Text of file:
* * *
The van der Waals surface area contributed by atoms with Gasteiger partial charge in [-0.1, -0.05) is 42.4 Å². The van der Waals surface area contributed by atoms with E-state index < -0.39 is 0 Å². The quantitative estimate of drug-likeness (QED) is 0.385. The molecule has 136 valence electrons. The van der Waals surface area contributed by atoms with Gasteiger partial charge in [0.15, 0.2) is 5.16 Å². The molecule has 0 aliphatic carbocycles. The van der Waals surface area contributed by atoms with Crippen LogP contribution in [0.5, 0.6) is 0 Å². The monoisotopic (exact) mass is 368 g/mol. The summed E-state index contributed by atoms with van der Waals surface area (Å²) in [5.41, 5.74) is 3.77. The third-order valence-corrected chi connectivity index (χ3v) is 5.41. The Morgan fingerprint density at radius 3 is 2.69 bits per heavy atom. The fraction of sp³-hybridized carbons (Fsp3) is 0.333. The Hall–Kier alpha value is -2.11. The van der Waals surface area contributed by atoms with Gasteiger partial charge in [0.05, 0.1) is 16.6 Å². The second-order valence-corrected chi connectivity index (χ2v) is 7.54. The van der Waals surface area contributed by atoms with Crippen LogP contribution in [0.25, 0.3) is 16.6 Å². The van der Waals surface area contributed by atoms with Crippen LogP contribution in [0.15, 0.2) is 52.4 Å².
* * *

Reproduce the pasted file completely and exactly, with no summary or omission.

The van der Waals surface area contributed by atoms with Gasteiger partial charge in [-0.1, -0.05) is 42.4 Å². The van der Waals surface area contributed by atoms with E-state index < -0.39 is 0 Å². The quantitative estimate of drug-likeness (QED) is 0.385. The molecule has 136 valence electrons. The van der Waals surface area contributed by atoms with Gasteiger partial charge in [0.15, 0.2) is 5.16 Å². The molecule has 0 aliphatic carbocycles. The van der Waals surface area contributed by atoms with Crippen LogP contribution in [0.5, 0.6) is 0 Å². The monoisotopic (exact) mass is 368 g/mol. The summed E-state index contributed by atoms with van der Waals surface area (Å²) in [5.41, 5.74) is 3.77. The third-order valence-corrected chi connectivity index (χ3v) is 5.41. The Morgan fingerprint density at radius 3 is 2.69 bits per heavy atom. The fraction of sp³-hybridized carbons (Fsp3) is 0.333. The Hall–Kier alpha value is -2.11. The van der Waals surface area contributed by atoms with Gasteiger partial charge in [0.05, 0.1) is 16.6 Å². The second-order valence-corrected chi connectivity index (χ2v) is 7.54. The van der Waals surface area contributed by atoms with Crippen LogP contribution in [0.25, 0.3) is 16.6 Å². The van der Waals surface area contributed by atoms with Crippen LogP contribution in [0.15, 0.2) is 52.4 Å².